Thursday, August 20, 2009

Alzheimer's Disease Activities

Activities directors, caregivers, and healthcare professionals,here is interesting information

Here is a great dementia resource for caregivers and healthcare professinals,

Here is information on being the best caregiver you can be

Here are more interesting dementia brain activities


Over 25 million people worldwide live with Alzheimer's disease. Bringing activities to those suffering brightens their day and makes life easier for their caregivers.
Activities keep their minds and bodies as sharp as possible in a fun way if correctly done.

Because of brain damage, people with Alzheimer's disease can display inappropriate behavior. They can show signs of depression. Make them happier with activities. In short improve the quality of life of those living with Alzheimer's disease

Why Activities

Activities are important for persons with Alzheimer's disease because those engaging in activities hold onto their remaining cognitive skills longer according to Dr. Paul Raia, Director of Patient Care and Family Support of the Alzheimer's Association, Massachusetts Chapter. Cognitive skills include memory, logical thinking, concentration, reasoning, perception, and intuition. Activities provide mental stimulation and reminiscing opportunities. Activities give those with Alzheimer's disease a sense of purpose and self worth. People with Alzheimer's disease involved in activities have less problem behaviors and sleep better at night. Activities provide a social outlet. Socializing can slow the progression of Alzheimer's disease according to the Rush Memory and Aging Project study.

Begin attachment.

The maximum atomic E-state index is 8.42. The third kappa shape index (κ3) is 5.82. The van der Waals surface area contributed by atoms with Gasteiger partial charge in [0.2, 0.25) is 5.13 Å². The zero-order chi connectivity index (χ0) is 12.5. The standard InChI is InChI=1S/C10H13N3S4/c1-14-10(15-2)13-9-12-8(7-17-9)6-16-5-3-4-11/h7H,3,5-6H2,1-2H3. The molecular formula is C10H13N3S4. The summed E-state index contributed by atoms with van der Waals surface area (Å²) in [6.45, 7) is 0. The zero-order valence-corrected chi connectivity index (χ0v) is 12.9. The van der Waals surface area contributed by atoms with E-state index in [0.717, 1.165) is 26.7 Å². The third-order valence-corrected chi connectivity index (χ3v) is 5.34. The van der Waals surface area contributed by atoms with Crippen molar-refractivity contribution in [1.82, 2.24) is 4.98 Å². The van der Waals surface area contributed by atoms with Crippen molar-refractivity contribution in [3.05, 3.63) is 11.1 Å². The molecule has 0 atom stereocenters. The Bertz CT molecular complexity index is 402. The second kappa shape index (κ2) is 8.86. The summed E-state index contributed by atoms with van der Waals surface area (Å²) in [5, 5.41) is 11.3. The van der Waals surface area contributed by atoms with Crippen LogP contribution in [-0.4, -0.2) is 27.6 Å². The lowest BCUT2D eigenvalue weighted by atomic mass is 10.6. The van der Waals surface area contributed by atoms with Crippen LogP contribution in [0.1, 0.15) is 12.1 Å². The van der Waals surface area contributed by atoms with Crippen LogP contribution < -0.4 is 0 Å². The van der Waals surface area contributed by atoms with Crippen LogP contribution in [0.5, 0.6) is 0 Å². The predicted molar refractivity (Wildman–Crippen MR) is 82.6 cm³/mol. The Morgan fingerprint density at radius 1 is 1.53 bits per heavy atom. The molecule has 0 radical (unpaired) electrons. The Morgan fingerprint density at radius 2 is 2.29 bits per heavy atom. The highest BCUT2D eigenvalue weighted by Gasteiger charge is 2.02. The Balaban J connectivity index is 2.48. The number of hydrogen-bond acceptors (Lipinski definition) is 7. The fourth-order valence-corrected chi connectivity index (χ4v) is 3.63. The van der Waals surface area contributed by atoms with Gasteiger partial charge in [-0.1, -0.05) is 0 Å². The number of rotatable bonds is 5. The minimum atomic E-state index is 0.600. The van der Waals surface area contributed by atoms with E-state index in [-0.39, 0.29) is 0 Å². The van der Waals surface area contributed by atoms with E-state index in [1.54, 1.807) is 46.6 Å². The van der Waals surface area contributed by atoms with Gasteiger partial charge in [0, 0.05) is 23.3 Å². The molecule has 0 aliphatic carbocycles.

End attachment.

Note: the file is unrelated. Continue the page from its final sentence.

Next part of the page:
Because success at activities improves the mood of people with Alzheimer's disease, depression is less likely.

Which Activities

The type of activities that persons with Alzheimer's disease do depends on their interests, past and present, and their skill level. Simple short activities are best. It is best to have a daily routine that has a lot of room for flexibility.

Engage the person in activities using life skills of former jobs he or she may have had. For example, if the person was a homemaker, she may enjoy folding clothes, setting the table, or preparing simple dishes. Participating in physical activities expends energy. We all benefit from being out in the great outdoors. The sunshine, the smells, the sounds bring back happy memories. Sunshine is a source of vitamin D. The article, "Does Vitamin D Reduce the Risk of Dementia?" by William B. Grant, Ph.D. published in the Journal of Alzheimer's Disease in May 2009, discusses how appropriate levels of vitamin D benefit persons with Alzheimer's disease.

Singing is good for the lungs. People with Alzheimer's disease sing the words to familiar songs even though they may not speak otherwise.
Many folks with Alzheimer's disease enjoy watching a musical program, video or movie that they can sing along with. They may need you to initiate the singing.
Simple arts and craft projects are a good outlet for self expression.
Playing simple adapted card games enhance memory.
Reciting familiar prayers and religious songs calm people with Alzheimer's disease if religion interested them in the past.
Looking at family photographs or pictures of babies or animals is an enjoyable activity as well.
Implementing Activities
Activities must be success oriented and failure free. Failing at an activity is not an option for persons with Alzheimer's disease. Do not ask,"Do you know who I am?" Instead introduce yourself.
Break activities down into small steps. Give directions using simple short sentences. Repeat the directions in the same way or simpler if necessary. Since attention spans are short, work on projects over several days.
Adapt and modify difficult activities they may have enjoyed.
Compliment often.
Never argue.
Be patient.

Enter their reality. Here is an example: If the person all of Alzheimer's Disease Activities

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